When Phil and I set out on the Trash Blog our main goal was to educate ourselves, and to write thoughtful and well-researched posts. The more we’ve gotten into trash stories, the more difficult we’ve found this to be. Incineration is perhaps the biggest case in point: the debate around whether incineration is a ‘sustainable/preferable’ waste disposal strategy is great, vicious, and seems to have convincing points on both sides.
We met with Charles Mussche, a research associate at Columbia University’s Waste-to-Energy Research and Technology (WTERT) Council. Charles treated us to coffee, and chatted with us on a shady bench on Columbia University’s beautiful campus in New York City.
Much of WTERT’s philosophy is based on a ‘conceptual hierarchy of waste management’ – a ladder describing the best waste management solutions down to the worst. According to this hierarchy waste-to-energy is preferable to landfilling. Waste-to-energy (WTE) typically indicates incineration, though it also includes anaerobic digestion of organics for biogas. We’ve come across similar hierarchies in many state waste management protocols.
Many of us in the US have a gut reaction against incineration because of its toxicity. You may remember that we met with a group called GAIA (Global Anti Incinerator Alliance/Global Alliance for Incinerator Alternatives) back in California (gosh, that seems like SOOOO LOOOONNNGGG AGOOO!!!!). Their unofficial slogan seemed to be: “WTE? WTF!”; if I summed their stance up in one very oversimplified sentence it would be: Burning garbage releases toxins and carcinogens and is the worst thing to do with our garbage.
However, many other countries (notably EU and Japan) have embraced incineration as a part of their sustainable waste management strategy. According to WTERT’s data, Denmark incinerates over 50% of its waste, with a number of other EU countries incinerating nearly 40%.
So, where do we stand on incineration? I tend to like GAIA’s precautionary principle approach, yet I realize that their ‘answer’ to the trash problem (zero waste) may be too simple. So, perhaps the most surprising thing Charles shared with us was this:
One year’s worth of 4th of July fireworks from across the US releases more dioxins than 100 years of operation of a modern Waste-to-Energy facility.
Obviously I was dumbfounded. When you put it that way, it seems to make things pretty clear – either the 4th of July is suicide, or WTE plants are really no big deal! But as I tried to unpack this ‘simple fact’ I found it may be rather complex.
Here’s the basic calculation behind this statement:
- NYC set off 34,019kg of fireworks this past 4th of July. At an average dioxin release of 142ng/kg of firework, this means that 4.8M nanograms of dioxins were released during this one firework show. Got that? I checked the math, but we all know that math is not my strong suit.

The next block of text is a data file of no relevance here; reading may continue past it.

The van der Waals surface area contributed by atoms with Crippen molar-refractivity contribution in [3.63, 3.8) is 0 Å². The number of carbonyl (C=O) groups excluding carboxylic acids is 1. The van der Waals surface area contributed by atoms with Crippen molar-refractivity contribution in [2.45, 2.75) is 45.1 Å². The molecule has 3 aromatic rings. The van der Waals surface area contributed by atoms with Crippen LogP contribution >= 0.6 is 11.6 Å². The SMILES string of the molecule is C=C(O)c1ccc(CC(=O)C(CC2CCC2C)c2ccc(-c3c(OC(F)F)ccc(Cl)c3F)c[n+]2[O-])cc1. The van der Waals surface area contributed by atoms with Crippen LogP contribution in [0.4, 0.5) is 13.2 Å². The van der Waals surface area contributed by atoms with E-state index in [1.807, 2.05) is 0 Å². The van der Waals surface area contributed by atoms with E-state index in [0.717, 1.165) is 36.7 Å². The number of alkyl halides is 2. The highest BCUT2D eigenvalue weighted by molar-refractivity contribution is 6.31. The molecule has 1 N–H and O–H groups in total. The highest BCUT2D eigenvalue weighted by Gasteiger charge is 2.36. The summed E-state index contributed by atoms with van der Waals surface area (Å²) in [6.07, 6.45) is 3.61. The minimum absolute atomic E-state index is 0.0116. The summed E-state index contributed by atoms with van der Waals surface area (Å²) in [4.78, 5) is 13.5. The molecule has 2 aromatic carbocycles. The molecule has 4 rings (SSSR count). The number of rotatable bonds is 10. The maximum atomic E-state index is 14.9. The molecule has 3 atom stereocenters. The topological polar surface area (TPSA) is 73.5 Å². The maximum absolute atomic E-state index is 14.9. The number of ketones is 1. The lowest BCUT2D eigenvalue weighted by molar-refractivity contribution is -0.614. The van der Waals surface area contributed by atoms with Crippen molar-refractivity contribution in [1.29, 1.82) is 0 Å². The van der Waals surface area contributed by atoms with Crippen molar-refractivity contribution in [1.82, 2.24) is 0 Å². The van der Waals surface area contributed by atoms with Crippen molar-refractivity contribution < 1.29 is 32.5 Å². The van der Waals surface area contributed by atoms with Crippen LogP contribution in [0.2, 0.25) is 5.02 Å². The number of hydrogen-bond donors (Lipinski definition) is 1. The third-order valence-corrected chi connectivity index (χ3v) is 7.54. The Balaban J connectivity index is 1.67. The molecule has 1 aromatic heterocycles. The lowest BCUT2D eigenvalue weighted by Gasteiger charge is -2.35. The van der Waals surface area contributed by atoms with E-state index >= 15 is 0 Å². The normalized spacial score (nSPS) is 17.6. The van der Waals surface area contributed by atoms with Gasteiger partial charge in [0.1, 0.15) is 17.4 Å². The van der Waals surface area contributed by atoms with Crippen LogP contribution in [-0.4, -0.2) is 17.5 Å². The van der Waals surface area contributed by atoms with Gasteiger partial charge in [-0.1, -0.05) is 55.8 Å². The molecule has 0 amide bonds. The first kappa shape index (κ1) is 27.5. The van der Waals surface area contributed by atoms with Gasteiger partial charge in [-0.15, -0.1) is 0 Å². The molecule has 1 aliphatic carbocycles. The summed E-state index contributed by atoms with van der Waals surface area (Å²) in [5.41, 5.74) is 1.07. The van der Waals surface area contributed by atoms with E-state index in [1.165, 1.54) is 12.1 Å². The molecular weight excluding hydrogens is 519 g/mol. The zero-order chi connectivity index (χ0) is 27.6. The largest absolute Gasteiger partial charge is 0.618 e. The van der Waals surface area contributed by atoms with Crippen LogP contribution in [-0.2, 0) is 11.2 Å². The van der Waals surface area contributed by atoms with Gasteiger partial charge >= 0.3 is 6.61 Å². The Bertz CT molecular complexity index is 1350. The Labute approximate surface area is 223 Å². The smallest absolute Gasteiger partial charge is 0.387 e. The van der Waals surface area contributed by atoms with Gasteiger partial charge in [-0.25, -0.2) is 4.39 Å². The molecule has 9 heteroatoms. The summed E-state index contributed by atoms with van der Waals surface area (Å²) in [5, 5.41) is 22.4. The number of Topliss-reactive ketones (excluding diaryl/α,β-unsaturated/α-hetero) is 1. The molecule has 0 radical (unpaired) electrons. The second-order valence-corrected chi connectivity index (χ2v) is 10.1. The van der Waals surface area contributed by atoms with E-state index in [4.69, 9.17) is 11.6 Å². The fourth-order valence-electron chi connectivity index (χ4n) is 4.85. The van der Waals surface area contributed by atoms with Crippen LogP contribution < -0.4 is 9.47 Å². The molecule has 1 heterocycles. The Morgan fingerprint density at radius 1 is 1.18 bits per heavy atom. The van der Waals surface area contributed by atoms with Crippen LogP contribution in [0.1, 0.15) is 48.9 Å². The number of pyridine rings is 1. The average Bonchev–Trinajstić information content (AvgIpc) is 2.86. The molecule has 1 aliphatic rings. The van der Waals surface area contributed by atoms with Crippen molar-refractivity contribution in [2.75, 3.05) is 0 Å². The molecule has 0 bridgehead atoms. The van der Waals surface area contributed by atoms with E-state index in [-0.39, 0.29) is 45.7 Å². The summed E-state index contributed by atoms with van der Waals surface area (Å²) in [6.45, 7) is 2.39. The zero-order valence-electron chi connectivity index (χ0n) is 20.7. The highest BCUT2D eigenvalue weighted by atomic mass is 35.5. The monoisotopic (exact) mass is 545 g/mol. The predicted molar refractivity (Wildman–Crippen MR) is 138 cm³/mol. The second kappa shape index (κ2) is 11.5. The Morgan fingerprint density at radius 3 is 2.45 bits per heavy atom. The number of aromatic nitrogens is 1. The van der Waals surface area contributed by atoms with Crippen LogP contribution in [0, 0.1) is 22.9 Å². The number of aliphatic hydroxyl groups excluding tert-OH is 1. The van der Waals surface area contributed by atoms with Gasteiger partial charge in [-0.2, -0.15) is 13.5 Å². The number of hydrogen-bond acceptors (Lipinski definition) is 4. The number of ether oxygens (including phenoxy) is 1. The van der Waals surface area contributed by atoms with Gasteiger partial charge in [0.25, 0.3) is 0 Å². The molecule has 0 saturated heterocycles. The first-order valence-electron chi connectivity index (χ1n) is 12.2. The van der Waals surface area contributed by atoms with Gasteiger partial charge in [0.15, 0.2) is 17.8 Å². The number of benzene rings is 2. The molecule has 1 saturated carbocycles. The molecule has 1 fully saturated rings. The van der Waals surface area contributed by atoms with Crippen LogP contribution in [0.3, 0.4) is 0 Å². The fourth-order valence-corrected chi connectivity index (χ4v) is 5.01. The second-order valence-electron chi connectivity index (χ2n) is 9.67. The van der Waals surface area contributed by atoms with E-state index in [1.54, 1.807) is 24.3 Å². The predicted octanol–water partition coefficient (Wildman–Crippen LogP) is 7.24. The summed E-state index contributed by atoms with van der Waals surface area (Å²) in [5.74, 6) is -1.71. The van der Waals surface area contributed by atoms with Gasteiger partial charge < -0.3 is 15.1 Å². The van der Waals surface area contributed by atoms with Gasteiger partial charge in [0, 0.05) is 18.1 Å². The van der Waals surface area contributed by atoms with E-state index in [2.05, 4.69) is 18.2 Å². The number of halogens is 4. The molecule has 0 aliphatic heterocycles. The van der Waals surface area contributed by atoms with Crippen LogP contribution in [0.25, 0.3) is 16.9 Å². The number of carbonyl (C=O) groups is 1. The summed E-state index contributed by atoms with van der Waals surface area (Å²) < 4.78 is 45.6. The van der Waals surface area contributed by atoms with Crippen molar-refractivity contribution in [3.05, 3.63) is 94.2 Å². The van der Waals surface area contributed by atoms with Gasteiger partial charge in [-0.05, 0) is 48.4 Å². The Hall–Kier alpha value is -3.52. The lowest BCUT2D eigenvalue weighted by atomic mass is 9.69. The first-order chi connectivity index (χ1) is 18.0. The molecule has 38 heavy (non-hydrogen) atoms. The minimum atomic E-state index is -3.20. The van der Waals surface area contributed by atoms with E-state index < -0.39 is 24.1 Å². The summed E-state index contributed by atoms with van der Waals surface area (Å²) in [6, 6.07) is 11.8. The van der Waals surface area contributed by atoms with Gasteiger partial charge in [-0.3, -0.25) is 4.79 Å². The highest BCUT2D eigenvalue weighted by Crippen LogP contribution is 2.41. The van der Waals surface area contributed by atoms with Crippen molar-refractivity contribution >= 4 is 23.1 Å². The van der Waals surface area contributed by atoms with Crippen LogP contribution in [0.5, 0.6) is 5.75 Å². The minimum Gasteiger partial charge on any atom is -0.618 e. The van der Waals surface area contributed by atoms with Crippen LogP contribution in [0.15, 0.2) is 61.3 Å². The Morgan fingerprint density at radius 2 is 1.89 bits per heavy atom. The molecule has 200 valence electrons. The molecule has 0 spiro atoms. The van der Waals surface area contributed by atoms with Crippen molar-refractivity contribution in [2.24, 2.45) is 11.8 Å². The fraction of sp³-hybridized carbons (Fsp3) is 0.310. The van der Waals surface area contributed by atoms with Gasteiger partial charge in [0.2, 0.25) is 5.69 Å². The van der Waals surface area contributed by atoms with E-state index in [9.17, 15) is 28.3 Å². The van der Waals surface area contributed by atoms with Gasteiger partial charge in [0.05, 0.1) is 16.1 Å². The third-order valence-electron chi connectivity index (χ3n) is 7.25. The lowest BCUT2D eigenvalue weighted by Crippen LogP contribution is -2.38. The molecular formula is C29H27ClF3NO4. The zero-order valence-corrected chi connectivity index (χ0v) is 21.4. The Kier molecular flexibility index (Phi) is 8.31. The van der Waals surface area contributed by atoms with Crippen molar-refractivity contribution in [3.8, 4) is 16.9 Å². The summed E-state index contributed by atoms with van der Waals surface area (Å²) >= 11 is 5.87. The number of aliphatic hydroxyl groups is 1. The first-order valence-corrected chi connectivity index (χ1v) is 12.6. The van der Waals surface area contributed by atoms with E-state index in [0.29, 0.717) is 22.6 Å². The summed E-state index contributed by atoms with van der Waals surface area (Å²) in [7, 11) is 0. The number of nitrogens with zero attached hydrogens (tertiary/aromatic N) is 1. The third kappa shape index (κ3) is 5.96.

- If we assume there may be at least 1,000 4th of July firework shows across the US each year, then we release about 4.8B nanograms of dioxins each 4th of July across the US.
- WTE plants release about 0.1ng dioxin/kg trash burnt (this is according to WTERT’s data, which I believe is based on the most efficiently functioning plants). US incinerators burn between 500 and 3,000 tons of garbage per day.
- Taking a typical incinerator that burns 1,000 tons garbage/day – 365,000 tons/yr – this incinerator releases 33M nanograms of dioxins/yr. In 100 years it would release 3.3 B nanograms of dioxins.
But sitting here, working that math out with just my relatively limited scope of knowledge, I started to see at least some ways that this ‘simple fact’ may be somewhat oversimplified. For example, some dioxins are more potent than others. Some waste-to-energy plants more efficiently capture their ash than others. Some firework shows are impressive while others are pitiful. Canadians set off fireworks at the drop of a hat… this is confusing, man!
It requires an enormous amount of research to start to unpack easy facts like these. Most people don’t have the time or resources (or shear mathematical genius, as you see demonstrated above) to do that kind of research. So where does that leave us? Does it just come down to trusting an organization to explain things to us? If so, how do you determine whom to trust?
As a footnote, though WTERT is based out of Columbia University, it’s important to look at their funders. Among them, Covanta Energy, Wheelabrator Technologies Inc. (both companies who own and operate US incinerators), Martin GmBH (a German engineering firm that develops WTE technologies), and others. I am not saying that this necessarily discounts their research. I am saying that they may start with certain basic assumptions. Though this can be said of nearly every resource and person we’ve met on our journey…